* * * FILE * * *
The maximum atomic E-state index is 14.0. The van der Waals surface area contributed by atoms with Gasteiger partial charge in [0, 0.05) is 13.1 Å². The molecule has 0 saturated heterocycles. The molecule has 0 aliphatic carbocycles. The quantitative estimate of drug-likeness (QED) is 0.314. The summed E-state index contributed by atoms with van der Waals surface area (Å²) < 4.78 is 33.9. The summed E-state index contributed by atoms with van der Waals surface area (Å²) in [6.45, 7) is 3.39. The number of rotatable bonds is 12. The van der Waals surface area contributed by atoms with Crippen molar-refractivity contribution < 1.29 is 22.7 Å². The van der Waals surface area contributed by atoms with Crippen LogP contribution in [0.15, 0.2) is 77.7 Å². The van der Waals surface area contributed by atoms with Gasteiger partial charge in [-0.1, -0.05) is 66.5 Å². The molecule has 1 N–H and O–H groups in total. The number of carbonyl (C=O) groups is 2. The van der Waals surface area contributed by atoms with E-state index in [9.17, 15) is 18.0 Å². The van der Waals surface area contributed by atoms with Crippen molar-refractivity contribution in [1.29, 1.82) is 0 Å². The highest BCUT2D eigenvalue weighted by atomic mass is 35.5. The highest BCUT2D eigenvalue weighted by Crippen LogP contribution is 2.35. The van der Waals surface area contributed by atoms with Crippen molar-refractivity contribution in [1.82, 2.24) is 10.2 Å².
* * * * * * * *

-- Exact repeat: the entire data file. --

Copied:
The maximum atomic E-state index is 14.0. The van der Waals surface area contributed by atoms with Gasteiger partial charge in [0, 0.05) is 13.1 Å². The molecule has 0 saturated heterocycles. The molecule has 0 aliphatic carbocycles. The quantitative estimate of drug-likeness (QED) is 0.314. The summed E-state index contributed by atoms with van der Waals surface area (Å²) < 4.78 is 33.9. The summed E-state index contributed by atoms with van der Waals surface area (Å²) in [6.45, 7) is 3.39. The number of rotatable bonds is 12. The van der Waals surface area contributed by atoms with Crippen molar-refractivity contribution < 1.29 is 22.7 Å². The van der Waals surface area contributed by atoms with Crippen LogP contribution in [0.15, 0.2) is 77.7 Å². The van der Waals surface area contributed by atoms with Gasteiger partial charge in [-0.1, -0.05) is 66.5 Å². The molecule has 1 N–H and O–H groups in total. The number of carbonyl (C=O) groups is 2. The van der Waals surface area contributed by atoms with E-state index in [9.17, 15) is 18.0 Å². The van der Waals surface area contributed by atoms with Crippen molar-refractivity contribution in [1.29, 1.82) is 0 Å². The highest BCUT2D eigenvalue weighted by atomic mass is 35.5. The highest BCUT2D eigenvalue weighted by Crippen LogP contribution is 2.35. The van der Waals surface area contributed by atoms with Crippen molar-refractivity contribution in [1.82, 2.24) is 10.2 Å².